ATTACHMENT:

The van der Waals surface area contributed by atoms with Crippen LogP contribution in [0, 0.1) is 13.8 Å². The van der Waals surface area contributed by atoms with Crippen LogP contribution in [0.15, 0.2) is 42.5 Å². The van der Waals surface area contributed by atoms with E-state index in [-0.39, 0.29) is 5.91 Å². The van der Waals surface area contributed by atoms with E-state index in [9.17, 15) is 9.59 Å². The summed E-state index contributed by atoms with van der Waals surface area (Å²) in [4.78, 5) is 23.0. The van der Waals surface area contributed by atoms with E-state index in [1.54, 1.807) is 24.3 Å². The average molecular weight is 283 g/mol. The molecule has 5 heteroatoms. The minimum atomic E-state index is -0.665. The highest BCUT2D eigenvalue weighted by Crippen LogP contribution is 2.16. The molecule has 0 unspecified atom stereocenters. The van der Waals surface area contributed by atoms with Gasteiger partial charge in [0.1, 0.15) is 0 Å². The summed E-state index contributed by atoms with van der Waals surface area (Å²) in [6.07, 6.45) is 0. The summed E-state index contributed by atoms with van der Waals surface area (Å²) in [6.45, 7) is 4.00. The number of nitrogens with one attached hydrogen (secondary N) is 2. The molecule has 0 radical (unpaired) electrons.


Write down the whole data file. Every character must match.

The van der Waals surface area contributed by atoms with Crippen LogP contribution in [0, 0.1) is 13.8 Å². The van der Waals surface area contributed by atoms with Crippen LogP contribution in [0.15, 0.2) is 42.5 Å². The van der Waals surface area contributed by atoms with E-state index in [-0.39, 0.29) is 5.91 Å². The van der Waals surface area contributed by atoms with E-state index in [9.17, 15) is 9.59 Å². The summed E-state index contributed by atoms with van der Waals surface area (Å²) in [4.78, 5) is 23.0. The van der Waals surface area contributed by atoms with E-state index in [1.54, 1.807) is 24.3 Å². The average molecular weight is 283 g/mol. The molecule has 5 heteroatoms. The minimum atomic E-state index is -0.665. The highest BCUT2D eigenvalue weighted by Crippen LogP contribution is 2.16. The molecule has 0 unspecified atom stereocenters. The van der Waals surface area contributed by atoms with Gasteiger partial charge in [0.1, 0.15) is 0 Å². The summed E-state index contributed by atoms with van der Waals surface area (Å²) in [6.07, 6.45) is 0. The summed E-state index contributed by atoms with van der Waals surface area (Å²) in [6.45, 7) is 4.00. The number of nitrogens with one attached hydrogen (secondary N) is 2. The molecule has 0 radical (unpaired) electrons.